• Always be thinking about your client – and I don’t just mean their legal work. We’ve said time and time again that being smart and talented is what gets you to the table. What sets you apart is going to be your level of service, and that means focusing on what your clients want. Taylor is always thinking about what’s going to make her fans happy, and how she can connect with them better. As legal professionals, we can all be doing exactly the same thing – ask yourself today: “What is going to make my clients happier?” “How can I connect better with my clients?” This will be different for each client, so even if you pick one client each week to wow, imagine the difference you’ll make?
  • Listen to yourself the next time you answer the phone – do you sound frazzled or harried? Already impatient with the person on the other end? Consider taking a breath before you first say hello and imagining that each call (from suppliers and sales pitches right up through the next top client you may have) is a potential client. Treat everyone with kindness, and you’ll create fans – you never know where your next piece of work or referral will come from, so offer the same treatment to everyone. And if you’re really that busy that you can’t take the time, hire an assistant who can deal with your call for you and whittle them down to the truly essential ones.
  • This is the same virtually too – how do you respond to emails? Are you sending out messages without a greeting? It takes literally seconds to say “Dear [name], I hope this email finds you well,” or something to that effect. Yes, our 24/7 connectivity has created a sense of urgency surrounding all communications these days, but there’s nothing wrong with taking a moment for pleasantries – if you think no one notices, I can tell you that they do. A little common courtesy goes a LONG way in creating good will about yourself with others.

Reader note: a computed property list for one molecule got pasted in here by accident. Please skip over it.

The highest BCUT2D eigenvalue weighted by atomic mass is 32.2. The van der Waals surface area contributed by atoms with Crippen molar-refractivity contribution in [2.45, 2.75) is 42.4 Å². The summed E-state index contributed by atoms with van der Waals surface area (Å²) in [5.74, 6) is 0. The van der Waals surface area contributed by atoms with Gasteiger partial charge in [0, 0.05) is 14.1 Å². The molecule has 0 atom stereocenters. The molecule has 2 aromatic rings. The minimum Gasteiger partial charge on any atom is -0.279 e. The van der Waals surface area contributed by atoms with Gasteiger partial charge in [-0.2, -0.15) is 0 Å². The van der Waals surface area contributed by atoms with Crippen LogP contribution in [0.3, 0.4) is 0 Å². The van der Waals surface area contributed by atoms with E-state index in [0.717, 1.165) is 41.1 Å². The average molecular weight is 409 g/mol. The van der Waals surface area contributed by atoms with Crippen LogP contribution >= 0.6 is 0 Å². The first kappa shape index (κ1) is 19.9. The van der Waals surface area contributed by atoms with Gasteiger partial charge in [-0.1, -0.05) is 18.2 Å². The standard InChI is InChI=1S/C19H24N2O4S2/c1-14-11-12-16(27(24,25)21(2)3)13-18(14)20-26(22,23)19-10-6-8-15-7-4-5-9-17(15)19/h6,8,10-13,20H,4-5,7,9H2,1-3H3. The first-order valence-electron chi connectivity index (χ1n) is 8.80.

• Think outside of the box – there are things that you do socially outside of your professional life, and they may be a good opportunity to invite a client.  Look at Taylor’s 1989 Secret Sessions – what if you invited a client to your home for a meal? Perhaps your golf club is having a tournament, and you invite a client to join you, or your child’s school is putting on an evening fundraiser that a client might like to support. Don’t be so “busy and important” that you forget to get to know each other better. This won’t be right for every type of law, or every client, but don’t immediately write it off before thinking about how it could apply in your world.
  • Be Like Taylor: Take a page from Taylor’s playbook, and create your own 1989 sessions – I’m not talking about inviting your clients over for rice krispie treats at your house, but consider what she did here – she took a random sampling of her client base, researched them online using their social media profiles, and did a deep dive on who they are, what they like, and what would make them happy. She then put together an event that generated buzz among those clients, as well as all of her other clients. You could absolutely replicate that by digging deep into your own client base, identifying their needs and wants, whether any of them overlap, whether there are process improvements you could make to your work that would improve client satisfaction for all of your clients, whether there are additional services you could offer that would be of interest to all your clients, etc. It will improve your relationships with those individual clients, but will also have additional ramifications for your entire client base.

In our next post, we’ll look at what else lawyers can learn from Taylor’s client management skills. In the meantime, consider how you can better connect with your client base this week to further develop your relationships and create more rabid loyalty among your own clients.